time and money. Senior criminalists, the most expensive of the laboratory's human resources, typically mentor newly on- boarded criminalists. This diverts the most experienced people in the laboratory away from otherwise working the most difficult and challenging cases in the lab. In short, trying to solve backlog and turnaround issues using personnel alone further taxes an already over burdened system.
Outsourcing case work to contract laboratories is a way for government laboratories to obtain additional human resources without incurring overhead expenses. However, this solution has downsides of its own. Evidence must still be processed to the point where documented samples can be sent out, for example, and both the contractors and their work product must be assessed and internally verified. Needless to say, performing contractor and casework oversight is often as burdensome to a laboratory as if the casework were originally done inhouse. Additionally, the need for in-house review of contracted casework before a final report of results is issued can actually add to the number of days that it takes the forensic laboratory to complete a case. Oftentimes those downstream of the laboratory, which outsourcing was intended to help, continue to wait.
Laboratory administrators may develop policies not to work some types of cases in order to manage backlogs and turnaround times. DNA sample submissions from high volume property crimes, for example, may be rejected in favor of directing laboratory resources toward more serious violent crimes as a means of resource management despite the obvious payoffs of entering these results into databases such as the Combined DNA Index System (CODIS) in order to develop investigative leads that would not otherwise be available. These policy decisions are felt throughout the justice system, and also to the victims and the communities in which they live.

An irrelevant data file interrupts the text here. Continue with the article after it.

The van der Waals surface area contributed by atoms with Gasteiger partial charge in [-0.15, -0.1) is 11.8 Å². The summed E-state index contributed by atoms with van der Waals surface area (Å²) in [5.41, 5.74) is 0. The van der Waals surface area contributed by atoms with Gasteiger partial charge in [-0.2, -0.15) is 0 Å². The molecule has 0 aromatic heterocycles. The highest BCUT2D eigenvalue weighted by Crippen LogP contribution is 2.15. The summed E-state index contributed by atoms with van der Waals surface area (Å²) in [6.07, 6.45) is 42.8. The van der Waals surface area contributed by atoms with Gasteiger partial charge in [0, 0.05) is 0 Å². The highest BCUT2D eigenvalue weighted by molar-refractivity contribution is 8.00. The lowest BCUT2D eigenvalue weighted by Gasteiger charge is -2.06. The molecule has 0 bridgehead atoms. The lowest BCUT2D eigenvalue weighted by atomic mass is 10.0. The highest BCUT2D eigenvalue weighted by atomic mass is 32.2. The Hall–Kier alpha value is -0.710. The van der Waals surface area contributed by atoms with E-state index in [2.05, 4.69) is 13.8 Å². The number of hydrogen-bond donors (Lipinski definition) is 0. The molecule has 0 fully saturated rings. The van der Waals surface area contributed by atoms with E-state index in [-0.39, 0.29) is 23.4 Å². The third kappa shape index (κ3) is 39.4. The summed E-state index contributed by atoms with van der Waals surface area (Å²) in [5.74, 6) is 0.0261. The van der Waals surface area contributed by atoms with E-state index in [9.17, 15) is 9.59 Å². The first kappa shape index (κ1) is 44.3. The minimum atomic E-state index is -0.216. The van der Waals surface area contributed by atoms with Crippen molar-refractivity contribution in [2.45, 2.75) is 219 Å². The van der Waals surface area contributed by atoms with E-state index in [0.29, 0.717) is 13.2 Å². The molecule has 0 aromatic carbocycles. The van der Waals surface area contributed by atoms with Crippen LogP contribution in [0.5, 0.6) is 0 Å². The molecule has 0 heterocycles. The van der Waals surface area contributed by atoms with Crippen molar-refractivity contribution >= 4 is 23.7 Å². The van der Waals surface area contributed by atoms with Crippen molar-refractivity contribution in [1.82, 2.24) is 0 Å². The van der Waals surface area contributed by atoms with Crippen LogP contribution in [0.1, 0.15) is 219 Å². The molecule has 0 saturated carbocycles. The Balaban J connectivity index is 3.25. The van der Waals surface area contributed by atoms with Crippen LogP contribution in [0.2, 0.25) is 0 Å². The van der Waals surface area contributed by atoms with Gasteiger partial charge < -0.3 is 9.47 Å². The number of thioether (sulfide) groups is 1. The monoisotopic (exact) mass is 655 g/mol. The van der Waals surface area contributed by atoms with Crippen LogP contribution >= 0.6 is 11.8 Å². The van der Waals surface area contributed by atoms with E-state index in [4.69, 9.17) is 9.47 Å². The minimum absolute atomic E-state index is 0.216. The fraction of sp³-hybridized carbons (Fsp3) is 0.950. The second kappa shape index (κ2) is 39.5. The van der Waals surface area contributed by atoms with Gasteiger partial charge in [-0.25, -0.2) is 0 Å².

Regardless of whether testing is done in-house or outsourced, and often independent of skill or experience, manual sample testing is limited in throughput, subject to variability, and vulnerable to errors that can risk accuracy, precision and reproducibility. Active analyst involvement is the rate limiting factor in the number of samples that can be processed at one time. Analyst variability may also be a concern. Individual performance may vary due to stress and fatigue, especially when working overtime, whereas variability between individuals may arise from differences in laboratory technique, and approach to subjective criteria such as visual determinations. Assay incubation periods can add to variability and reduce reproducibility. This can occur when competing for use of shared instrumentation, or when analysts are interrupted to attend to other tasks.
In addition to variability, manual analyst errors, including manual transcription errors and cross-contamination, may result in the need to retest an evidentiary sample, which exacerbates backlog and TAT issues. If results are successfully challenged in court, then an analyst's reliability may be called into question for the remainder of their career. In cases of intentional error such as "dry-labbing", the reputation of both the individual analyst and the entire laboratory are at stake and individuals risk losing their jobs or facing criminal prosecution if caught. Checkpoints are often put in place throughout the sample life cycle to prevent quality issues, but this often forsakes time and throughput issues, as analysts are interrupted to conduct these quality reviews.